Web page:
Keating, the grandson of a Democratic lawmaker from Illinois, had a Democratic state House and Senate while governor of the Sooner State. “So to me working with members of the opposite party is as natural as having breakfast cereal,” he said. In the four years at the ACLI, Keating said he has been a leading voice for redirecting more of the group’s PAC dollars to Democrats.

“From day one, we were not a part of the K Street Project,” he said, joking that a return to Democrats might spur an “M Street Project” now.

Another former governor, Marc Racicot, whose GOP credentials include a stint running the Republican National Committee, said that when the search committee for the American Insurance Association interviewed him, they stressed the nonpartisan nature of the job. Indeed, one of the insurance industry’s toughest critics is Senate Minority Whip Trent Lott (R), whose Mississippi home was destroyed in a hurricane. Lott has since taken up a fight for more coverage of hurricane damage.

Greenwood, too, sometimes finds his own party a pill. He favors stem-cell research and abortion rights and said he worked with Reps. Anna Eshoo (D-Calif.) and Diana DeGette (D-Colo.) on health care bills while in Congress.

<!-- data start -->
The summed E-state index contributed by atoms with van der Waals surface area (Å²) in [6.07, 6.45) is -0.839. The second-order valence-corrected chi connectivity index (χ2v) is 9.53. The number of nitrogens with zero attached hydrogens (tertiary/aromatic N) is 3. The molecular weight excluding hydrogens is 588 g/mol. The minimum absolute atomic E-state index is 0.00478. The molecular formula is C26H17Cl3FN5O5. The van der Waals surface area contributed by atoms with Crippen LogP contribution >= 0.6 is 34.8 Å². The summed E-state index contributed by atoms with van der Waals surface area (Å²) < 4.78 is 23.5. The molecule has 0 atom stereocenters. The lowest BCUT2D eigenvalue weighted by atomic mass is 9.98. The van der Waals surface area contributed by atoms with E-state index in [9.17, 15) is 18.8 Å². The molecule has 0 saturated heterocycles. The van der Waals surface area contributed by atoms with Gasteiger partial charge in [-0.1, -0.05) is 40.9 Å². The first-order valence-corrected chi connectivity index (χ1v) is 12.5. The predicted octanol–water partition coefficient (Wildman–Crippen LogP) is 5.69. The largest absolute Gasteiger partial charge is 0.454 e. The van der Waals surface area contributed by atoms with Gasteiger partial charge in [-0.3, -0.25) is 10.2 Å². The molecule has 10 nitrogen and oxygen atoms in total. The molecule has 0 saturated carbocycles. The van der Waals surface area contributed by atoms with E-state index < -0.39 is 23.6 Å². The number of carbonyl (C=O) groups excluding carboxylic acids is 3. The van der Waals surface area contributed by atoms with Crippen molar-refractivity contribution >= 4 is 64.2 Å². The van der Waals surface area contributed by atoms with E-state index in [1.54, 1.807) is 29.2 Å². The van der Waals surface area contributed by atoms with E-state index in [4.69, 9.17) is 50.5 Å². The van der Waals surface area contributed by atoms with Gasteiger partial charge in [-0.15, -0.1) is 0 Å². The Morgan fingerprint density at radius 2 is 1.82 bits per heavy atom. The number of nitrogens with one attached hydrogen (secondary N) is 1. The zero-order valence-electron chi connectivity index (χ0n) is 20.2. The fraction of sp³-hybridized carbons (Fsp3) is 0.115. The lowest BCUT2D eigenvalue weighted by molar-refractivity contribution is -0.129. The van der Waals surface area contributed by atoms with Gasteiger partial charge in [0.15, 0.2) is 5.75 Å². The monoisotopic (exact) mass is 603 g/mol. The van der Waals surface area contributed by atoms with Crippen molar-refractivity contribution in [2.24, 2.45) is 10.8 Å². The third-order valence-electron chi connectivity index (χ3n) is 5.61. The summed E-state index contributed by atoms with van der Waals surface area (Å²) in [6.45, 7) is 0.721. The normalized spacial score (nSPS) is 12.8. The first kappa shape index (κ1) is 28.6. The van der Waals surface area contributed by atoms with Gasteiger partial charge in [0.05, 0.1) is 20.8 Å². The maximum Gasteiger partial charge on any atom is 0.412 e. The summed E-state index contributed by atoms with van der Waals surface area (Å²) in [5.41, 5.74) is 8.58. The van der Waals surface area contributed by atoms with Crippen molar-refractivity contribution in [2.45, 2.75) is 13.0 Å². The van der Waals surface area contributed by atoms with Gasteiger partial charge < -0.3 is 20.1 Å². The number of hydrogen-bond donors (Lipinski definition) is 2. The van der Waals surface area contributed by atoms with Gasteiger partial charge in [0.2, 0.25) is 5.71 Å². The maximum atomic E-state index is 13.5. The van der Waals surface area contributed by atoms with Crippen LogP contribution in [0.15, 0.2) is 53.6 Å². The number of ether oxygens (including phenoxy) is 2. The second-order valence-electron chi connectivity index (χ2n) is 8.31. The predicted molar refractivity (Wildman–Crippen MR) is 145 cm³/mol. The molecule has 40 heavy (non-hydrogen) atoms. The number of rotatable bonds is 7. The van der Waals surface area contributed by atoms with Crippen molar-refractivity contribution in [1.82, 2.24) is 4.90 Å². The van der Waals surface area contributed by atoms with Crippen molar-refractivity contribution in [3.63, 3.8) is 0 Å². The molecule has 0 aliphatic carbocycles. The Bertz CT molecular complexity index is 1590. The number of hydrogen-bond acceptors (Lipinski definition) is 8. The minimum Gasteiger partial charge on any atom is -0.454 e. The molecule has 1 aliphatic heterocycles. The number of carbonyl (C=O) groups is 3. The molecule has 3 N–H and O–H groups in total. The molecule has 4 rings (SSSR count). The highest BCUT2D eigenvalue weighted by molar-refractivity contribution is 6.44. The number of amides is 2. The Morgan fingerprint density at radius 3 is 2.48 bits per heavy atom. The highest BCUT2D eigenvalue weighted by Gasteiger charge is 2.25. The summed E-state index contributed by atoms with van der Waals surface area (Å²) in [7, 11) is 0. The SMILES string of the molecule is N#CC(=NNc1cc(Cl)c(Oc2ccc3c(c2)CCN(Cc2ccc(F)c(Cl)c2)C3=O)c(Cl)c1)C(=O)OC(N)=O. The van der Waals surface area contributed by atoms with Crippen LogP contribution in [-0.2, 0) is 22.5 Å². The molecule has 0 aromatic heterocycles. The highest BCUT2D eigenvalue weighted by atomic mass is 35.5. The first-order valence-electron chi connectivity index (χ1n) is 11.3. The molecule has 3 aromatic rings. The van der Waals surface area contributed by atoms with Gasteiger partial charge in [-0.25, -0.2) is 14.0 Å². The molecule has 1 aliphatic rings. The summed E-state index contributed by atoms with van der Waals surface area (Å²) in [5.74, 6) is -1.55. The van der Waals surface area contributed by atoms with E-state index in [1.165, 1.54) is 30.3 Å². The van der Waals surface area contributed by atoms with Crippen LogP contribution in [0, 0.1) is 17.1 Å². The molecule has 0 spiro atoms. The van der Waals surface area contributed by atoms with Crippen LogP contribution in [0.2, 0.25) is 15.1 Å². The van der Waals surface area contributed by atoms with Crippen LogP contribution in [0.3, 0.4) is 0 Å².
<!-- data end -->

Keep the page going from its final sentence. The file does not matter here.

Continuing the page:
For his part, Tauzin said he expects the “natural phenomena” of more Democrats at the helm of lobbying associations, especially if Democrats retain control of the Congress and win the White House in 2008.

He’s not the only one saying that.

“When one party is in charge of all the bodies, and for a long period of time, there tends to be a leaning towards that one party,” said Charles Ingersoll, senior client partner in the association practice of search firm Korn Ferry International. Contracts for association CEOs typically run for three to five years, he said.

Eric Vautour, managing director of the Washington office of the search firm Russell Reynolds Associates, said if two of his searches this year offer any indication, associations are ready to hire from either party.

Vautour placed Democrat Doug Lowenstein as CEO of the new Private Equity Council and Republican Steve Anderson, the former chief executive of the National Restaurant Association, at the helm of the National Association of Chain Drug Stores.

“They don’t change personnel based on elections,” Vautour said. “If someone happens to leave that was a big-time Republican, then [the association] might look more aggressively at big-time Democrats.” But, he said, “generally speaking if you’re looking at business-oriented groups, Republicans are more line with their positions. … How many Republicans do you see running labor unions?”